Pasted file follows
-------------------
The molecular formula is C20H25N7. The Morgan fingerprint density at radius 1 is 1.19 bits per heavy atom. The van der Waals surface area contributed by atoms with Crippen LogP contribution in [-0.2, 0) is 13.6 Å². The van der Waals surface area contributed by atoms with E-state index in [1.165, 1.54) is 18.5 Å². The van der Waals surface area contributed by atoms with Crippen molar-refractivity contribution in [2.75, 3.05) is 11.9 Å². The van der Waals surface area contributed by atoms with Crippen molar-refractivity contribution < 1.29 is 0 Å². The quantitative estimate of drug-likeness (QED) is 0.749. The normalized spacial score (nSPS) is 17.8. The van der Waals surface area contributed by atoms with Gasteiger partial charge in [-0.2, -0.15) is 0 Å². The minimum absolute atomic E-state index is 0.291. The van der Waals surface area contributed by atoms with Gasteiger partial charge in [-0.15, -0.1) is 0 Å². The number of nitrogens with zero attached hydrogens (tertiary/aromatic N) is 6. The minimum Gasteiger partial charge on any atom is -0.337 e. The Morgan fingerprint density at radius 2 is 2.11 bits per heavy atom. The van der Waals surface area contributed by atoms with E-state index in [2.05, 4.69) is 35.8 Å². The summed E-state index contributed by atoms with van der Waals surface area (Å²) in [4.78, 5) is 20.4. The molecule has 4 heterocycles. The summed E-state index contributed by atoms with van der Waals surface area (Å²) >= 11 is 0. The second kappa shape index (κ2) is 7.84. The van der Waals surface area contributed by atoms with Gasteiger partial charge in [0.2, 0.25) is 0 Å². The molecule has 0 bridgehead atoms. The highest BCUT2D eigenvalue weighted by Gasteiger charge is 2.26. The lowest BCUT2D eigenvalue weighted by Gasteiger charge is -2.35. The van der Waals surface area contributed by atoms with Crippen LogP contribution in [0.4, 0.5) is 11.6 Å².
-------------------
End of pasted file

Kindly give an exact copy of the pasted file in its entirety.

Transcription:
The molecular formula is C20H25N7. The Morgan fingerprint density at radius 1 is 1.19 bits per heavy atom. The van der Waals surface area contributed by atoms with Crippen LogP contribution in [-0.2, 0) is 13.6 Å². The van der Waals surface area contributed by atoms with E-state index in [1.165, 1.54) is 18.5 Å². The van der Waals surface area contributed by atoms with Crippen molar-refractivity contribution in [2.75, 3.05) is 11.9 Å². The van der Waals surface area contributed by atoms with Crippen molar-refractivity contribution < 1.29 is 0 Å². The quantitative estimate of drug-likeness (QED) is 0.749. The normalized spacial score (nSPS) is 17.8. The van der Waals surface area contributed by atoms with Gasteiger partial charge in [-0.2, -0.15) is 0 Å². The minimum absolute atomic E-state index is 0.291. The van der Waals surface area contributed by atoms with Gasteiger partial charge in [-0.15, -0.1) is 0 Å². The number of nitrogens with zero attached hydrogens (tertiary/aromatic N) is 6. The minimum Gasteiger partial charge on any atom is -0.337 e. The Morgan fingerprint density at radius 2 is 2.11 bits per heavy atom. The van der Waals surface area contributed by atoms with E-state index in [2.05, 4.69) is 35.8 Å². The summed E-state index contributed by atoms with van der Waals surface area (Å²) in [4.78, 5) is 20.4. The molecule has 4 heterocycles. The summed E-state index contributed by atoms with van der Waals surface area (Å²) >= 11 is 0. The second kappa shape index (κ2) is 7.84. The van der Waals surface area contributed by atoms with Gasteiger partial charge in [0.2, 0.25) is 0 Å². The molecule has 0 bridgehead atoms. The highest BCUT2D eigenvalue weighted by Gasteiger charge is 2.26. The lowest BCUT2D eigenvalue weighted by Gasteiger charge is -2.35. The van der Waals surface area contributed by atoms with Crippen LogP contribution in [0.4, 0.5) is 11.6 Å².